The Dirty Secrets of “Clean” Electric Vehicles

By Tilak Doshi – Re-Blogged From WUWT

The widespread view that fossil fuels are “dirty” and renewables such as wind and solar energy and electric vehicles are “clean” has become a fixture of mainstream media and policy assumptions across the political spectrum in developed countries, perhaps with the exception of the Trump-led US administration. Indeed the ultimate question we are led to believe is how quickly can enlightened Western governments, led by an alleged scientific consensus, “decarbonize” with clean energy in a race to save the world from impending climate catastrophe. The ‘net zero by 2050’ mantra, calling for carbon emissions to be completely mitigated within three decades, is now the clarion call by governments and intergovernmental agencies around the developed world, ranging from several EU member states and the UK, to the International Energy Agency and the International Monetary Fund.

Continue reading

This $25,000 Gadget Can Steal Almost Any Car That Starts With a Fob

Game Boy Car

It’s stylized like a Nintendo Game Boy, but you won’t be able to play “Super Mario Land” on it.

Instead, the $25,000 device is designed to emulate the signal from a whole host of car makers’ key fobs. In other words, The Drive reports, it’s a skeleton car key — a devious gadget that lets you steal almost any modern car.

The SOS Key Tool is being sold by SOS Autokeys, a Bulgarian company that claims it doesn’t want to break any laws, according to The Drive. But potential owners won’t have to go through a background check, either. So, uh, we’re sure that everything they do will be perfectly legit.

Covid-19 Fears Spur More Cars on Roads, Threatening Air Quality

Re-Blogged From WUWT

This title is from a Bloomberg article that bemoans the loss of trust in mass transit from a health perspective.

Officials across the nation are worried that as the coronavirus pandemic persists, commuters will avoidtaking buses and trains, and opt for their cars, potentially leading to dangerous new levels of air pollution.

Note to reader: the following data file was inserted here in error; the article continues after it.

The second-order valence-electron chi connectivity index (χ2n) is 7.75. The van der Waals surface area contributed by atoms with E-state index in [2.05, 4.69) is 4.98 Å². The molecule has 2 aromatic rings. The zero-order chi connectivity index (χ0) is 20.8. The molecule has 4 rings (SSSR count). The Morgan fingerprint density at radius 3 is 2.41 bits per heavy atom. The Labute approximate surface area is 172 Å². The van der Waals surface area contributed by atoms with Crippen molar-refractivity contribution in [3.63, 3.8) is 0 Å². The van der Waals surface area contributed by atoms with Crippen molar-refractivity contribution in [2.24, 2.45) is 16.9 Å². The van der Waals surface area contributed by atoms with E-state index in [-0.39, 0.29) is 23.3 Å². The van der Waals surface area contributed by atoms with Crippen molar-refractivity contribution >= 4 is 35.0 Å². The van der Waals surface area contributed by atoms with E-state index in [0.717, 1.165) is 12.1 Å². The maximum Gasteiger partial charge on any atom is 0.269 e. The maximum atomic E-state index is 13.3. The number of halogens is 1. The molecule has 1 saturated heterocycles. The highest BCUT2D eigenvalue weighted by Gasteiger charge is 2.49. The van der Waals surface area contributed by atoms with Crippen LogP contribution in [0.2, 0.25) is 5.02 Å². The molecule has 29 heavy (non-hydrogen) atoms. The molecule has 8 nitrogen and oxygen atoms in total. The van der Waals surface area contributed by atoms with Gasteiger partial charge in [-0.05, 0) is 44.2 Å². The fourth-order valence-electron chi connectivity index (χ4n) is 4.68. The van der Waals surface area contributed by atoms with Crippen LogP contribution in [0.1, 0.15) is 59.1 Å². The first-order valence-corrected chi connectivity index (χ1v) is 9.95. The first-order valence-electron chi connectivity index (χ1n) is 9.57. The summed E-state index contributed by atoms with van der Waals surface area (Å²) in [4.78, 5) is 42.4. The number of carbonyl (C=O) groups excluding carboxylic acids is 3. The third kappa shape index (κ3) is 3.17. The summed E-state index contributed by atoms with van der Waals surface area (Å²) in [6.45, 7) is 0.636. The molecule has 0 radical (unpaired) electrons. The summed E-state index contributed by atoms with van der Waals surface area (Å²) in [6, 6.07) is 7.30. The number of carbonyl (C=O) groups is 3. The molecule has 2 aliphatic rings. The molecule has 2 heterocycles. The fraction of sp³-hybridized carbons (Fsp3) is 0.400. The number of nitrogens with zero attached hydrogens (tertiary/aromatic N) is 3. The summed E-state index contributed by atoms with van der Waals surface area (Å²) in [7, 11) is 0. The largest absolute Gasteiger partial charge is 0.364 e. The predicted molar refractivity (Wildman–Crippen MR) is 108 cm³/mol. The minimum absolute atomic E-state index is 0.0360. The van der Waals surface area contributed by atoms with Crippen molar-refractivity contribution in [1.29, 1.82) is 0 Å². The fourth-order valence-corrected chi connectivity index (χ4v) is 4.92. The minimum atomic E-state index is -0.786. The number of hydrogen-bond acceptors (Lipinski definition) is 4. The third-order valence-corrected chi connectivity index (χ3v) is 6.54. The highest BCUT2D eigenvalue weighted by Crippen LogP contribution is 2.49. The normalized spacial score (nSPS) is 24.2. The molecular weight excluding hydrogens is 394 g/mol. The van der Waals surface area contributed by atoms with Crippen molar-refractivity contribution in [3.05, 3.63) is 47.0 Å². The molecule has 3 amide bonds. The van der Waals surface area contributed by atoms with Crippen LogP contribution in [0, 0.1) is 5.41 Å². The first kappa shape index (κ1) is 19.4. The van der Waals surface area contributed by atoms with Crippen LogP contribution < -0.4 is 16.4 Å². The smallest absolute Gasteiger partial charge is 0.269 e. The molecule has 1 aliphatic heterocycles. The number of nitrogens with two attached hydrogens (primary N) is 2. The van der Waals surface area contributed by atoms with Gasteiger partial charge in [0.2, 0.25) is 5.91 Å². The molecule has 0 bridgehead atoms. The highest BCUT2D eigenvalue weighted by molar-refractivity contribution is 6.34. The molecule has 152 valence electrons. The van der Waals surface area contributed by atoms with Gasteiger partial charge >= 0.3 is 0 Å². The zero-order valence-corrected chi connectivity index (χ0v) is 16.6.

Continue reading

Electric Vehicle Sales Fall Despite A Proliferation Of New Models

As more and more electric vehicles hit the market, it would be reasonable to assume that sales of EVs would be rising consistently. However, according to new figures, that’s not the case.

The Los Angeles Times reports that while 45 new all-electric and plug-in hybrids debuted in the U.S. last year, just 325,000 EVs and plug-in hybrids were sold across the nation in 2019, a fall of 6.8 per cent from the 349,000 of the year prior. Numbers regarding how many EVs were sold in California last year aren’t available quite yet.

“The number of battery-electric models available more than doubled last year, but EV sales didn’t budge much. That’s troubling,” the head of the automotive practice at consulting firm AlixPartners, Mark Wakefield said.

Continue reading

Ireland Fast-Tracks Law Banning Gas Vehicles Within A Decade

Chris White ,From The Daily Caller– Re-Blogged From WUWT

Ireland is fast-tracking legislation that will effectively ban all gas-powered vehicles within a decade, leaving customers who are buying cars in January confused about what to do next, local reports show.

The country’s Climate Action Minister Richard Bruton plans to publish the Climate Action (Amendment) Bill 2019 enforcing such a ban, the Independent.ie reported Monday. The ban was officially announced in June, according to the report. One of Ireland’s political parties is pushing back.

Continue reading

Congress Says Nay to Expanding EV Tax Credits

By – Re-Blogged From The Truth About Cars

year-end tax package. Automakers were hoping that would include an extension of electric vehicle tax credits, but it was a doomed proposition.